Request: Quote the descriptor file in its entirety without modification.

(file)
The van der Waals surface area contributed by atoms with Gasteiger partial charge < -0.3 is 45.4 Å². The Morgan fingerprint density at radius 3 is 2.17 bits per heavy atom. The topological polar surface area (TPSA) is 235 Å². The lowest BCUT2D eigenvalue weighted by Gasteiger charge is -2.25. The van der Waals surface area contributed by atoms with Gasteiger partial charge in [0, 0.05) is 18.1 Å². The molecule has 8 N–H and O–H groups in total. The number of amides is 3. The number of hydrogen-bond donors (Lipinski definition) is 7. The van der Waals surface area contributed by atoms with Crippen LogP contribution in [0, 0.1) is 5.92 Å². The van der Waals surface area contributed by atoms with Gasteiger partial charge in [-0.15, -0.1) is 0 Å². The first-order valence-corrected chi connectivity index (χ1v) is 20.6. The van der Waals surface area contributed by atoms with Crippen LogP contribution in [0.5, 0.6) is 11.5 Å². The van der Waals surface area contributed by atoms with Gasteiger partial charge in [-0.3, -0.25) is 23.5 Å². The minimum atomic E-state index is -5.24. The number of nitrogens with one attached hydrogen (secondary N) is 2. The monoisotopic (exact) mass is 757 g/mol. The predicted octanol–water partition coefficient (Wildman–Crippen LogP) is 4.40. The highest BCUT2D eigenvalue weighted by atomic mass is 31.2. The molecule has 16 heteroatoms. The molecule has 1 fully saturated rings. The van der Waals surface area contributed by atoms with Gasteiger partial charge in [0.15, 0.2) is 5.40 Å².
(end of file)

The van der Waals surface area contributed by atoms with Gasteiger partial charge < -0.3 is 45.4 Å². The Morgan fingerprint density at radius 3 is 2.17 bits per heavy atom. The topological polar surface area (TPSA) is 235 Å². The lowest BCUT2D eigenvalue weighted by Gasteiger charge is -2.25. The van der Waals surface area contributed by atoms with Gasteiger partial charge in [0, 0.05) is 18.1 Å². The molecule has 8 N–H and O–H groups in total. The number of amides is 3. The number of hydrogen-bond donors (Lipinski definition) is 7. The van der Waals surface area contributed by atoms with Crippen LogP contribution in [0, 0.1) is 5.92 Å². The van der Waals surface area contributed by atoms with Gasteiger partial charge in [-0.15, -0.1) is 0 Å². The first-order valence-corrected chi connectivity index (χ1v) is 20.6. The van der Waals surface area contributed by atoms with Crippen LogP contribution in [0.5, 0.6) is 11.5 Å². The van der Waals surface area contributed by atoms with Gasteiger partial charge in [-0.3, -0.25) is 23.5 Å². The minimum atomic E-state index is -5.24. The number of nitrogens with one attached hydrogen (secondary N) is 2. The monoisotopic (exact) mass is 757 g/mol. The predicted octanol–water partition coefficient (Wildman–Crippen LogP) is 4.40. The highest BCUT2D eigenvalue weighted by atomic mass is 31.2. The molecule has 16 heteroatoms. The molecule has 1 fully saturated rings. The van der Waals surface area contributed by atoms with Gasteiger partial charge in [0.15, 0.2) is 5.40 Å².